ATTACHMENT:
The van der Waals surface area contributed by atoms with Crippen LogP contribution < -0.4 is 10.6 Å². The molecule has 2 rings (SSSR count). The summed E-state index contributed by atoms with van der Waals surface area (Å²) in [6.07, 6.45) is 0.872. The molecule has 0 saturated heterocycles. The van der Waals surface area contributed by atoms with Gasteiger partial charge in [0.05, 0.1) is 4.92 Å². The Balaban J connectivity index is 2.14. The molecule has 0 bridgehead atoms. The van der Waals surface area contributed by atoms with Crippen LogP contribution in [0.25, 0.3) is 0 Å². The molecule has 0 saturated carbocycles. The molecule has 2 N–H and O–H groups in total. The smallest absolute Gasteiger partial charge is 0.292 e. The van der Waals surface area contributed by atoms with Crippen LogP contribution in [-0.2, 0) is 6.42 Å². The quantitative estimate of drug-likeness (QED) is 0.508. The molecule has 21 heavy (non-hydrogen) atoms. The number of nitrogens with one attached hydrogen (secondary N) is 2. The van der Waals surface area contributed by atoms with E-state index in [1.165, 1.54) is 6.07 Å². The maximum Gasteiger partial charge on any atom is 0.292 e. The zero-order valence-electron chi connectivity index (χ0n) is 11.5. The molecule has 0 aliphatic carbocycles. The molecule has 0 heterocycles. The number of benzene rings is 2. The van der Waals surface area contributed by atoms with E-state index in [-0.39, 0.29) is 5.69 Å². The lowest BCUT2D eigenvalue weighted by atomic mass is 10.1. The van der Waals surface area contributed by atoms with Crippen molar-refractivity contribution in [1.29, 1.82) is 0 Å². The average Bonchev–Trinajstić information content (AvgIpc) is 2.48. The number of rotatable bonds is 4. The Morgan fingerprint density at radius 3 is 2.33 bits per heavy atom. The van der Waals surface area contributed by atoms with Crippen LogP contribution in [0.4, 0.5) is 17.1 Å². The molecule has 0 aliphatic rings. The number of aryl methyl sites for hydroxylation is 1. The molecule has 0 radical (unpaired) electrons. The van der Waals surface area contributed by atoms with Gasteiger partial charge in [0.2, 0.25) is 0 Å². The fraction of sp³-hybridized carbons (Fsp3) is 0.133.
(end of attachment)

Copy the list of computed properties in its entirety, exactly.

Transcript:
The van der Waals surface area contributed by atoms with Crippen LogP contribution < -0.4 is 10.6 Å². The molecule has 2 rings (SSSR count). The summed E-state index contributed by atoms with van der Waals surface area (Å²) in [6.07, 6.45) is 0.872. The molecule has 0 saturated heterocycles. The van der Waals surface area contributed by atoms with Gasteiger partial charge in [0.05, 0.1) is 4.92 Å². The Balaban J connectivity index is 2.14. The molecule has 0 bridgehead atoms. The van der Waals surface area contributed by atoms with Crippen LogP contribution in [0.25, 0.3) is 0 Å². The molecule has 0 saturated carbocycles. The molecule has 2 N–H and O–H groups in total. The smallest absolute Gasteiger partial charge is 0.292 e. The van der Waals surface area contributed by atoms with Crippen LogP contribution in [-0.2, 0) is 6.42 Å². The quantitative estimate of drug-likeness (QED) is 0.508. The molecule has 21 heavy (non-hydrogen) atoms. The number of nitrogens with one attached hydrogen (secondary N) is 2. The van der Waals surface area contributed by atoms with E-state index in [1.165, 1.54) is 6.07 Å². The maximum Gasteiger partial charge on any atom is 0.292 e. The zero-order valence-electron chi connectivity index (χ0n) is 11.5. The molecule has 0 aliphatic carbocycles. The molecule has 0 heterocycles. The number of benzene rings is 2. The van der Waals surface area contributed by atoms with E-state index in [-0.39, 0.29) is 5.69 Å². The lowest BCUT2D eigenvalue weighted by atomic mass is 10.1. The van der Waals surface area contributed by atoms with Crippen molar-refractivity contribution in [1.29, 1.82) is 0 Å². The average Bonchev–Trinajstić information content (AvgIpc) is 2.48. The number of rotatable bonds is 4. The Morgan fingerprint density at radius 3 is 2.33 bits per heavy atom. The van der Waals surface area contributed by atoms with Crippen LogP contribution in [0.4, 0.5) is 17.1 Å². The molecule has 0 aliphatic rings. The number of aryl methyl sites for hydroxylation is 1. The molecule has 0 radical (unpaired) electrons. The van der Waals surface area contributed by atoms with Gasteiger partial charge in [0.2, 0.25) is 0 Å². The fraction of sp³-hybridized carbons (Fsp3) is 0.133.